NEW YORK—There was something anachronistic about Dr. Norbert Sander as he stood by the Armory track in Washington Heights. His soft eyes gazed into the distance at the young runners—a charge of adrenaline imminently approaching.
Sander, 71 and debonair, wore a classic tan blazer with sepia-colored pants. He spoke in a cordial tone, greeting the youths who walked past him as ladies and gentlemen. Hip-hop beats boomed in the background as runners zoomed by him.
His coeval friends are spending the twilight of their lives in Florida, Hawaii, or Arizona, where the sun shines daily and real estate prices remain low.
But the Armory in Washington Heights is the perfect place for Sander to be on this numbing January afternoon. The Armory, more than anything, is a place for new beginnings.
The Armory is where indoor runners go to break records; Olympians such as Will Claye once ran and leaped on its premium six-lane track. The building displays a panoply of runners who made history through the official National Track and Field Hall of Fame.
Sander himself ran at the Armory during his youth, and he went on to win the New York Marathon in 1974. To this day, he is the only New Yorker to have ever done so.
Sander is currently the president and executive director of the Armory Foundation, and a physician who still makes old-fashioned house calls on City Island.
His walking pace has slowed significantly these days, but he still runs 30 miles a week.
Twice a week at 8 in the morning, Sander can be seen making his rounds at the Armory track. He’s not ready to give up running, or the Armory, just yet. After all, he had won a long, hard battle to reclaim this place more than two decades ago.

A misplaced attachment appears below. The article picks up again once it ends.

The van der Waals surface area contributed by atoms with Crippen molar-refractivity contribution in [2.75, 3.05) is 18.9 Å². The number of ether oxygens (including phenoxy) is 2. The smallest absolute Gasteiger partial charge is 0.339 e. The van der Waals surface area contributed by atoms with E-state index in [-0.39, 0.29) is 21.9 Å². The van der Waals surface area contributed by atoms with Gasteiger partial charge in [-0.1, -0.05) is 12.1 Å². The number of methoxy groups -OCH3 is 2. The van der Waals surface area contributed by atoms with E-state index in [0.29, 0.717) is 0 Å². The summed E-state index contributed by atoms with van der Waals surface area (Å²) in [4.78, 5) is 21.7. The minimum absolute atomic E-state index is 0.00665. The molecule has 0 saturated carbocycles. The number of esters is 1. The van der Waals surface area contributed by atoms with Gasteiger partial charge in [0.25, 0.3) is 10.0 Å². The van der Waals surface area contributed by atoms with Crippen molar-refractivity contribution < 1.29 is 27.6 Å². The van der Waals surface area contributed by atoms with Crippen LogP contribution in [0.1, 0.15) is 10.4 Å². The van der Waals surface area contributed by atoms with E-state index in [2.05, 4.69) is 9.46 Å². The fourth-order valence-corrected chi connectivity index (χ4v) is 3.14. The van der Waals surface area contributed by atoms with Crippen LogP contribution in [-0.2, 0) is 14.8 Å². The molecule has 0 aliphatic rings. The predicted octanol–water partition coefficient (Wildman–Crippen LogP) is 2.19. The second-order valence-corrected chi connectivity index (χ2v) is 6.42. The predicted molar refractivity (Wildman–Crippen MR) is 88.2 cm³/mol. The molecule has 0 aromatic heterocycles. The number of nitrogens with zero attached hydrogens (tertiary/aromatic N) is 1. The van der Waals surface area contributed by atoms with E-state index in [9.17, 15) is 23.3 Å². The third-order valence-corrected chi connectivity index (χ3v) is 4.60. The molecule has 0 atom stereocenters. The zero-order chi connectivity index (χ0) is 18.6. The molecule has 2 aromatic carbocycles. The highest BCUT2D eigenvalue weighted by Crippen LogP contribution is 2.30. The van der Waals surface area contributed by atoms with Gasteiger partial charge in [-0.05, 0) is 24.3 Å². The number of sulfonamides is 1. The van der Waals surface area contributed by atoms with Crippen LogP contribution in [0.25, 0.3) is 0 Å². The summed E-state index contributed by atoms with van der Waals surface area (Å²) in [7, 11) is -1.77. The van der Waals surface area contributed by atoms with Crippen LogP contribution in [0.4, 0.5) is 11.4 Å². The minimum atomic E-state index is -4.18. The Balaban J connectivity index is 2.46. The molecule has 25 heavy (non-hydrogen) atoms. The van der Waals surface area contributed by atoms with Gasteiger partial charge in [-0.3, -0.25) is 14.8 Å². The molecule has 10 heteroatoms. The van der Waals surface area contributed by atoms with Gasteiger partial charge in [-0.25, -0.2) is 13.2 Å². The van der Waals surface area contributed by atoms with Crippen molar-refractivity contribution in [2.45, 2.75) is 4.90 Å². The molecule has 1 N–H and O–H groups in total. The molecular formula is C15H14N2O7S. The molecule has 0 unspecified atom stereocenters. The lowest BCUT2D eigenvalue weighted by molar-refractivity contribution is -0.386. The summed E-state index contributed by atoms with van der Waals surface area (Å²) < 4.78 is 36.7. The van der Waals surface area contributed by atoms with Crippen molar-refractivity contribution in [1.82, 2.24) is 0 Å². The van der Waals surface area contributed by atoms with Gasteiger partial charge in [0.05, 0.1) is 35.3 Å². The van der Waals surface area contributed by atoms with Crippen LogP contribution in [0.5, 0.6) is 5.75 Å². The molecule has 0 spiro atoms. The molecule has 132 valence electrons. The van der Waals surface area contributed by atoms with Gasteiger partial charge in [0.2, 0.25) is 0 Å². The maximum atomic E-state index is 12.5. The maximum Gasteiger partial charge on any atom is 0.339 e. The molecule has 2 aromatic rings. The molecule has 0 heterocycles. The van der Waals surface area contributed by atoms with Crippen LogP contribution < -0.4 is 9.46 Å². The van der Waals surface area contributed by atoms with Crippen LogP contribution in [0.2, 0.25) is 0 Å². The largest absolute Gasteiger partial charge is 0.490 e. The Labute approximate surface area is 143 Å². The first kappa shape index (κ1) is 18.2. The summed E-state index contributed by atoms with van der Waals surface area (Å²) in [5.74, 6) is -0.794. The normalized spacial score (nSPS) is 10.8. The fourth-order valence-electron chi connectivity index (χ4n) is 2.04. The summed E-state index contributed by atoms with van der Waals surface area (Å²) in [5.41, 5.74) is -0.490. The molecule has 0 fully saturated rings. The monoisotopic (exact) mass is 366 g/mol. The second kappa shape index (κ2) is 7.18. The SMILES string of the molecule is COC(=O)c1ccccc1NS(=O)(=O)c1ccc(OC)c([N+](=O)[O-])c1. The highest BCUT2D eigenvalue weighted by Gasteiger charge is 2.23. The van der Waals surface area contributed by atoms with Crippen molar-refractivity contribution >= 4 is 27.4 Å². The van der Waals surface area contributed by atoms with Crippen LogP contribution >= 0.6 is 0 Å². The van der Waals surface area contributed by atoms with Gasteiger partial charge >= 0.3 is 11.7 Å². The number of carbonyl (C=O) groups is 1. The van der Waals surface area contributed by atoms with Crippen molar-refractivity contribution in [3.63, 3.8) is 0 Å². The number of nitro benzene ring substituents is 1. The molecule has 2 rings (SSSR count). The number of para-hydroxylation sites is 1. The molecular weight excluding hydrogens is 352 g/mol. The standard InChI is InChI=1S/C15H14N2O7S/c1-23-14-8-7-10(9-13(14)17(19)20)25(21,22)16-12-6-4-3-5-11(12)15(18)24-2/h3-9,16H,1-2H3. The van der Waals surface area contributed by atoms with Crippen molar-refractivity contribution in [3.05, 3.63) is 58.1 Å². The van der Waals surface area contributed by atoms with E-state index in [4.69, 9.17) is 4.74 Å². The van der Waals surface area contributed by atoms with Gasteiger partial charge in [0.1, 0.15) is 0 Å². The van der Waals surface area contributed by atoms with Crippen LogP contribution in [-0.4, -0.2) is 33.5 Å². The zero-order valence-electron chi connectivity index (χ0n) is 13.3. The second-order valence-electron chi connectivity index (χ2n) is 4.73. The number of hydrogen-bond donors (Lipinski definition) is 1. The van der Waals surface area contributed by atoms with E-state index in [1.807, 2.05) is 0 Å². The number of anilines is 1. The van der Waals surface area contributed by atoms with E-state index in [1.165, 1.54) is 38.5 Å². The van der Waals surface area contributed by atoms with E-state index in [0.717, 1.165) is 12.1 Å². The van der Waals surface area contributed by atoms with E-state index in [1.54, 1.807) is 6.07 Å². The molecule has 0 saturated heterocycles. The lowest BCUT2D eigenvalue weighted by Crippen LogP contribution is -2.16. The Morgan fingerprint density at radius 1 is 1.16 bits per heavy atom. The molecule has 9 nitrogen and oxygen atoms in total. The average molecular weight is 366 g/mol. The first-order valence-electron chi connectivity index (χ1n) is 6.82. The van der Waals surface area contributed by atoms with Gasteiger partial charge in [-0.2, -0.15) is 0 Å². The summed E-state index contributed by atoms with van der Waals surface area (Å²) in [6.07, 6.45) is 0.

The Fort Washington Avenue Armory was once a military storage built in 1909. It held its first track meet in 1914. But by the mid 1980s, the place became a homeless shelter.
This is the story of how one simple man from Yonkers reclaimed the track by insisting that money should never stop anyone from doing something worthwhile.
Running in the Dark
Sanders recalls peering out his window, agape, to see his father’s plane fly past their humble apartment next to the Sacred Heart Church.
He grew up in North Yonkers, where the people around him also grew up and stayed in Yonkers. But his father was different. He was a pilot.
“We lived in an area where everyone is very insular,” Sander said. “But my father gave me a sense of adventure, a sense that the world is a big place.”
His father used to fly to places such as Morocco, Greenland, and Iceland.
“He taught me to never not do something because of the money,” Sander said. “If it’s worth the money, then go do it.”
But Sander didn’t need money to run.
As a child, what he enjoyed most were the evening track meets for the Sacred Heart Grammar School. There was something mesmerizing about the nightlights and the cheering crowd.
“Running is a part of my life’s fabric in a sense, it is a part of my being,” he said.
Whenever he came across an open space, he would sporadically run as fast as he could.
Running got him through medical school; running even saved his life once.
Sander used to take three months out of the year to do heavy construction to pay for his studies at the Albert Einstein College of Medicine. He installed pipes throughout Manhattan, from the east and west side of 42nd street to Upper Manhattan.
When his shift ended at 4 a.m., he would make his nightly 10-mile run to Yonkers through a sublimely quiet New York City.
During his residency at the Lincoln Medical Center in downtown Bronx in 1973, Sander continued to go for runs in the middle of the night.
All he had to do was “outrun the bad guys,” he said with a shrug.
He had to do precisely just that on some occasions, like the time when a group of men said they were going to throw him into the river.
He recalled slowing down purposely, and just as one was about to grab him, he sped up full speed to lose them. And that was how he avoided some possibly lurid endings.
First Meet, 1956
Sander has run almost everywhere, but there is one running place that will always have a fond place in his heart. The Armory.
He had his first meet there with the Fordham Preparatory School when he was a freshman.